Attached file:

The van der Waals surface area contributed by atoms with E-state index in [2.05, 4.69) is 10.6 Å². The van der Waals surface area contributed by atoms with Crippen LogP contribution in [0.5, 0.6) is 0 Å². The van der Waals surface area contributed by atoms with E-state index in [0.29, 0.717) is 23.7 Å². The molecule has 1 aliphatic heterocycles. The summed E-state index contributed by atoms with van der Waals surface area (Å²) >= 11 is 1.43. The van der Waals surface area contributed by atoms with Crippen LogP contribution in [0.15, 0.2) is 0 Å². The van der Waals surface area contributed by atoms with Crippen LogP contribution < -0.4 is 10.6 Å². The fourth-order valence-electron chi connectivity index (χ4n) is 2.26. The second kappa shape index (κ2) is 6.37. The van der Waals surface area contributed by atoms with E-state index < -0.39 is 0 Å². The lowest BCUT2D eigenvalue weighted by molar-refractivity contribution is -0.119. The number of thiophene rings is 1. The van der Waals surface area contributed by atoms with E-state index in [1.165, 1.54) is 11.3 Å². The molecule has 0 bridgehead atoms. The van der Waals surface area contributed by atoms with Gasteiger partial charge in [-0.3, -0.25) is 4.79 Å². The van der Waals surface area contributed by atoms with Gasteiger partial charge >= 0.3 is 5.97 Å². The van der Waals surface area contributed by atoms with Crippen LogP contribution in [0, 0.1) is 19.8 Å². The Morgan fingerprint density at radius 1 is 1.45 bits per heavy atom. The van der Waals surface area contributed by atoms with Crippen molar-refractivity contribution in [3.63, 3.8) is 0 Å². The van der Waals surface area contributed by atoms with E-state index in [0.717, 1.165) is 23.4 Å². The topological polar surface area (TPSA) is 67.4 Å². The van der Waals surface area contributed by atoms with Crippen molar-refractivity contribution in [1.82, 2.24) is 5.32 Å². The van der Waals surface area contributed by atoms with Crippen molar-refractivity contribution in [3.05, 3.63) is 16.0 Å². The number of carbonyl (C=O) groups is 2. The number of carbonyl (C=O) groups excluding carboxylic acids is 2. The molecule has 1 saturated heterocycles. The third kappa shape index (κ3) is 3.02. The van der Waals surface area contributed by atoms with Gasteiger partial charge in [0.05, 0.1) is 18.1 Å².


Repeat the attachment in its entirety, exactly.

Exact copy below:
The van der Waals surface area contributed by atoms with E-state index in [2.05, 4.69) is 10.6 Å². The van der Waals surface area contributed by atoms with Crippen LogP contribution in [0.5, 0.6) is 0 Å². The van der Waals surface area contributed by atoms with E-state index in [0.29, 0.717) is 23.7 Å². The molecule has 1 aliphatic heterocycles. The summed E-state index contributed by atoms with van der Waals surface area (Å²) >= 11 is 1.43. The van der Waals surface area contributed by atoms with Crippen LogP contribution in [0.15, 0.2) is 0 Å². The van der Waals surface area contributed by atoms with Crippen LogP contribution < -0.4 is 10.6 Å². The fourth-order valence-electron chi connectivity index (χ4n) is 2.26. The second kappa shape index (κ2) is 6.37. The van der Waals surface area contributed by atoms with E-state index < -0.39 is 0 Å². The lowest BCUT2D eigenvalue weighted by molar-refractivity contribution is -0.119. The number of thiophene rings is 1. The van der Waals surface area contributed by atoms with E-state index in [1.165, 1.54) is 11.3 Å². The molecule has 0 bridgehead atoms. The van der Waals surface area contributed by atoms with Gasteiger partial charge in [-0.3, -0.25) is 4.79 Å². The van der Waals surface area contributed by atoms with Gasteiger partial charge >= 0.3 is 5.97 Å². The van der Waals surface area contributed by atoms with Crippen LogP contribution in [0, 0.1) is 19.8 Å². The Morgan fingerprint density at radius 1 is 1.45 bits per heavy atom. The van der Waals surface area contributed by atoms with Crippen molar-refractivity contribution in [3.63, 3.8) is 0 Å². The van der Waals surface area contributed by atoms with E-state index in [0.717, 1.165) is 23.4 Å². The topological polar surface area (TPSA) is 67.4 Å². The van der Waals surface area contributed by atoms with Crippen molar-refractivity contribution in [1.82, 2.24) is 5.32 Å². The van der Waals surface area contributed by atoms with Crippen molar-refractivity contribution in [3.05, 3.63) is 16.0 Å². The number of carbonyl (C=O) groups is 2. The number of carbonyl (C=O) groups excluding carboxylic acids is 2. The molecule has 1 saturated heterocycles. The third kappa shape index (κ3) is 3.02. The van der Waals surface area contributed by atoms with Gasteiger partial charge in [0.05, 0.1) is 18.1 Å².